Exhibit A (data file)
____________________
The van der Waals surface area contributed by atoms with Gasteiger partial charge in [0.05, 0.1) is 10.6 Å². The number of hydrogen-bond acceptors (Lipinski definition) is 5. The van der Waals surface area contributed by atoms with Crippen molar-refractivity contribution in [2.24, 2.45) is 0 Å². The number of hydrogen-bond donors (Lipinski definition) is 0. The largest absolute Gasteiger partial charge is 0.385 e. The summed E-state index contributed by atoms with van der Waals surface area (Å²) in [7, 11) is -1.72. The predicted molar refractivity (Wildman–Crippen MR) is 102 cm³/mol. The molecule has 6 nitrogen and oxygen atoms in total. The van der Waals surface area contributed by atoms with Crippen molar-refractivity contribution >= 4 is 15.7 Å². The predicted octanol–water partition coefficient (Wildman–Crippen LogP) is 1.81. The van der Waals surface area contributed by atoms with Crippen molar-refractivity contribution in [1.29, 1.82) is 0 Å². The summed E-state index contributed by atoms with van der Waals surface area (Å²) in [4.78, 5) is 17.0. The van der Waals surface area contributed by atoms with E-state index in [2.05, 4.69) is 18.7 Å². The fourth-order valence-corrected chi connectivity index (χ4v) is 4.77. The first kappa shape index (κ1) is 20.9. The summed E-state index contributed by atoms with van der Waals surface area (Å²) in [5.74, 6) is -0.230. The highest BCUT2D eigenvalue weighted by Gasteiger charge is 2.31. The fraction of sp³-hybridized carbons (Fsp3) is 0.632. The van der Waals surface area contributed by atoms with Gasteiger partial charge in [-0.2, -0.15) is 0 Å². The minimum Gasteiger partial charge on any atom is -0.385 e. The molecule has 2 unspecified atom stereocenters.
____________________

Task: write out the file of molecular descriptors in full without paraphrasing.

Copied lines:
The van der Waals surface area contributed by atoms with Gasteiger partial charge in [0.05, 0.1) is 10.6 Å². The number of hydrogen-bond acceptors (Lipinski definition) is 5. The van der Waals surface area contributed by atoms with Crippen molar-refractivity contribution in [2.24, 2.45) is 0 Å². The number of hydrogen-bond donors (Lipinski definition) is 0. The largest absolute Gasteiger partial charge is 0.385 e. The summed E-state index contributed by atoms with van der Waals surface area (Å²) in [7, 11) is -1.72. The predicted molar refractivity (Wildman–Crippen MR) is 102 cm³/mol. The molecule has 6 nitrogen and oxygen atoms in total. The van der Waals surface area contributed by atoms with Crippen molar-refractivity contribution >= 4 is 15.7 Å². The predicted octanol–water partition coefficient (Wildman–Crippen LogP) is 1.81. The van der Waals surface area contributed by atoms with Crippen molar-refractivity contribution in [1.29, 1.82) is 0 Å². The summed E-state index contributed by atoms with van der Waals surface area (Å²) in [4.78, 5) is 17.0. The van der Waals surface area contributed by atoms with E-state index in [2.05, 4.69) is 18.7 Å². The fourth-order valence-corrected chi connectivity index (χ4v) is 4.77. The first kappa shape index (κ1) is 20.9. The summed E-state index contributed by atoms with van der Waals surface area (Å²) in [5.74, 6) is -0.230. The highest BCUT2D eigenvalue weighted by Gasteiger charge is 2.31. The fraction of sp³-hybridized carbons (Fsp3) is 0.632. The van der Waals surface area contributed by atoms with Gasteiger partial charge in [-0.2, -0.15) is 0 Å². The minimum Gasteiger partial charge on any atom is -0.385 e. The molecule has 2 unspecified atom stereocenters.